Michael Dunn and colleagues just published a paper in Nature that systematically challenges the theory of universal grammar long propounded by Noam Chomsky and his acolytes. This is the theory that says we all learn language effortless as children because we have a built-in “language organ”, a set of instructions that Pinker dubbed “the language instinct”.
The paper by Dunn et al., “Evolved structure of language shows lineage-specific trends in word-order universals”, was summarized in this piece in Wired.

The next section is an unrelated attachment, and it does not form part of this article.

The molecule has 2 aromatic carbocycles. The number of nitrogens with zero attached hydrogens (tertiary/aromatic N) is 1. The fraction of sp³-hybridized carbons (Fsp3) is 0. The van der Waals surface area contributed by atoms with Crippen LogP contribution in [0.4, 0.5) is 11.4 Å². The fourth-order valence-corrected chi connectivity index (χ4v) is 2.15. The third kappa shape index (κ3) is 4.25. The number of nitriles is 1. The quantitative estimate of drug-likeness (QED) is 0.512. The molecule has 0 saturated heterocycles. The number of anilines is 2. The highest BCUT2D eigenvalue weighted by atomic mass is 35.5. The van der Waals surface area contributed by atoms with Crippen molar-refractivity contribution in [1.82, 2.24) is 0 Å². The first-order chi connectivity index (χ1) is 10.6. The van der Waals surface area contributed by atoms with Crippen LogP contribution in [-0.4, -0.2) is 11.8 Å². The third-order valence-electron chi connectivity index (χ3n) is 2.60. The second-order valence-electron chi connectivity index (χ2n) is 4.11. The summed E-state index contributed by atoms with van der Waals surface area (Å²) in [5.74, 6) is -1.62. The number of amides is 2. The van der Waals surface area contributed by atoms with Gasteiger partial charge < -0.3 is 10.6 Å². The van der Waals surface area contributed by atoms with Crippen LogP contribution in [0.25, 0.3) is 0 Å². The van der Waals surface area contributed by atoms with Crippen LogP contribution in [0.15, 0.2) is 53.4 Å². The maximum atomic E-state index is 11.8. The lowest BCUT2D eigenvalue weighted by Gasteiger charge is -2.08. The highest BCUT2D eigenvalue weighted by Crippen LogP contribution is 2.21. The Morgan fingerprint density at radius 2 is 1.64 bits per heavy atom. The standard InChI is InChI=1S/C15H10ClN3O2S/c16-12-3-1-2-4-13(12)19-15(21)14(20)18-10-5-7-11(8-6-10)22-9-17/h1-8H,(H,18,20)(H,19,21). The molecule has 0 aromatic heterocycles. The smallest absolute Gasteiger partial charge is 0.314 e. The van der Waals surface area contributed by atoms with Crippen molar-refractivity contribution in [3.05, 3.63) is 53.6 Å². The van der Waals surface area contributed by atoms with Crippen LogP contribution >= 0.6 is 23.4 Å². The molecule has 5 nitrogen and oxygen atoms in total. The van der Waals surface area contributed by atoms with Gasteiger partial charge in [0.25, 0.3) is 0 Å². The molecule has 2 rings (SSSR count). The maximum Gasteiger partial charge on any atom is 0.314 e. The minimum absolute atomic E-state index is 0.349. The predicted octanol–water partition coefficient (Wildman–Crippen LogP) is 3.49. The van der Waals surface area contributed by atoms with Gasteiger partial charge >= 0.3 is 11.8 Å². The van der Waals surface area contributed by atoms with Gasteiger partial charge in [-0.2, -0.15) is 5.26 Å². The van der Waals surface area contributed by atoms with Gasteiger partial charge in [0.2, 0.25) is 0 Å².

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The research involved the analysis of four widely separated language families, one of which is the Uto-Aztecan of North and Central America. The Monks are pleased to note that they span the full extent of that family's geographical range, from Shoshoni in the north (Idaho) all the way to Nawat (also known as Pipil) in the south (El Salvador). In the middle they also have: Western Mono (California), Hopi (Arizona), Classical Nahuatl (México) and the contemporary Nahuatl of Huasteca (México). They look forward, as always, to adding further representatives of the Uto-Aztecan family!